A powerful group of northern Tory MPs are being scrutinised by the parliamentary expenses watchdog after a Sky News investigation into the way they use public money.
The investigation found nearly two dozen MPs received political donations from a private donor to help them with campaigning – weeks after they joined the Northern Research Group (NRG) and authorised thousands of pounds of taxpayer-funded expenses to be spent on its work.
This raises questions about whether MPs authorised public funding to be spent on the NRG because they knew they would be rewarded with a campaign donation.
The Independent Parliamentary Standards Authority (IPSA), the expenses watchdog, is examining whether the group “contravened the rules surrounding direct payment of subscriptions from MP business cost budgets”.
One Tory MP who received the money told Sky News they signed up to the NRG, putting public money towards it, because they knew they would get a donation.
“There was a deadline. That’s why so many did at same time. You knew there’d be money at the end of it,” they said.
Public money is given to MPs to fund staffing and building costs, and its spending is tightly controlled. Political donations come with far fewer restrictions and, importantly, can be used to fund re-election campaigns.
The donations were organised by the NRG founder Jake Berry and came from northern broadband firm IX Wireless. Mr Berry denied a link between the donations and the use of public money for the NRG.
In 2021 and 2022, 24 MPs received money from IX Wireless; 22 of those MPs have previously diverted public money to the NRG.
In the case of Matt Vickers, Tory MP for Stockton South, he authorised £2,500 from his office allowance to go to the NRG in mid-June 2021. Three weeks later, he was the recipient of a £2,500 campaign donation from IX Wireless. Mr Vickers did not respond to a request for comment.
However, in an interview, Mr Berry denied a link between the donations and public funding decisions, as did other Tory MPs who spoke on camera to Sky News.
Mr Berry said: “It is completely wrong when businesses want to go out and support northern MPs who are transforming the business community for them, for those businesses then to be trashed in the media for doing something completely legal and straightforward.
“There is no connection between your membership and receiving political donations.”
Westminster Accounts at a glance: use the table below to see how much money has gone to parties, MPs and APPGs in the form of donations and earnings since the 2019 election – and the individuals or organisations behind the funding.
This is part of a broader examination by Sky News of the use of public money to fund party political research groups like the NRG and the European Research Group – which played a key role in the Brexit debate over the past decade – and the Socialist Campaign Group.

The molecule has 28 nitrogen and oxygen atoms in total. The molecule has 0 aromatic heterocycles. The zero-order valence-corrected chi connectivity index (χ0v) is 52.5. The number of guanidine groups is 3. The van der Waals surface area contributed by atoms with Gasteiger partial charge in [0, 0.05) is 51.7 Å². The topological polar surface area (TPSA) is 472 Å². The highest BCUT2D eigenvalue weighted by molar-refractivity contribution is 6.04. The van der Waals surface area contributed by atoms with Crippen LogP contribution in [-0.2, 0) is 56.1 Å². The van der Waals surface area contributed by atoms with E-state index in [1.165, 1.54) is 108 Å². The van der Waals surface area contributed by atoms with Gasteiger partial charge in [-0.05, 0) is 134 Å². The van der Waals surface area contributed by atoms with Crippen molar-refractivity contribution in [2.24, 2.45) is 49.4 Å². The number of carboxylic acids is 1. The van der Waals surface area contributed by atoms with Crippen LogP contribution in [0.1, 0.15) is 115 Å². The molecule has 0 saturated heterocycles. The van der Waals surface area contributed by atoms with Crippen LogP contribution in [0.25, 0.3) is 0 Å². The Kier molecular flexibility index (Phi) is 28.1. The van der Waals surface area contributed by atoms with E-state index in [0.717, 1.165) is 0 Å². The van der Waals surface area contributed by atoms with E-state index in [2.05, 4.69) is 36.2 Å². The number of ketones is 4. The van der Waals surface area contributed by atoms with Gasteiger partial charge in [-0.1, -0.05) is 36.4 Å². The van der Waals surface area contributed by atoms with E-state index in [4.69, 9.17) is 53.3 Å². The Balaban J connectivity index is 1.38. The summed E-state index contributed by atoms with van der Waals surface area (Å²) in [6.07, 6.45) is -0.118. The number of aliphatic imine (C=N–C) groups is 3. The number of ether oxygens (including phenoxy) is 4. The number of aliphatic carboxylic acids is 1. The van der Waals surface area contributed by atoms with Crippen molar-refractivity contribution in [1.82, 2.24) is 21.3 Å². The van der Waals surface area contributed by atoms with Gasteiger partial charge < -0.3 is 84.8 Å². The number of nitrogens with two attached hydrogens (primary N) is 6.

Tens of thousands of pounds of public money goes to these organisations to fund research under a parliamentary arrangement that has existed for decades.
For the first time, Sky News can reveal the sums of public money received by these research groups since the last election:
• Parliamentary Research Unit – £3,050,972
• Parliamentary Research Service – £1,724,924
• SNP Research Team – £1,475,278
• Parliamentary Support Team – £208,854
• Northern Research Group – £139,760
• European Research Group – £96,000
• Socialist Campaign Group – £67,500
• Common Sense – £6,000
In a statement to Sky News, IPSA said: “In light of research by Sky News, IPSA has started an assurance review to assess whether the NRG has contravened the rules surrounding direct payment of subscriptions from MP business cost budgets.
“IPSA’s remit is the use of taxpayer funding, not the receipt of other sources of income by MPs, and has therefore informed the Office of the Parliamentary Commissioner for Standards of its action.
“IPSA will also conduct assurance reviews of the other new pooled services to check that they are meeting the requirements for IPSA funding, which they commit to in writing, and of the rules regarding pooled services.”
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An IX Wireless spokesperson said: “As a North West-headquartered company we want to ensure the region truly benefits from the government’s Levelling Up agenda. This includes ensuring all areas across the North see an increase in their standard of living so that each area can reach its full productivity potential.
“To do this, we have backed the Northern Research Group, which aims to ensure that the voices of people across the region are heard by the government while also boosting employment, productivity and growth.
“Our support of the NRG is on public record. The funds to the NRG will help support MPs to focus central government for more spending across the North, boost infrastructure such as improved roads and rail, and support northern institutions.
“The funds will also support MPs, many who were new to the role, with training and support.
“As a northern company that is delivering gigabit capable broadband services to the communities across the region, we want to see the interests of those same communities represented at a national level via the NRG.”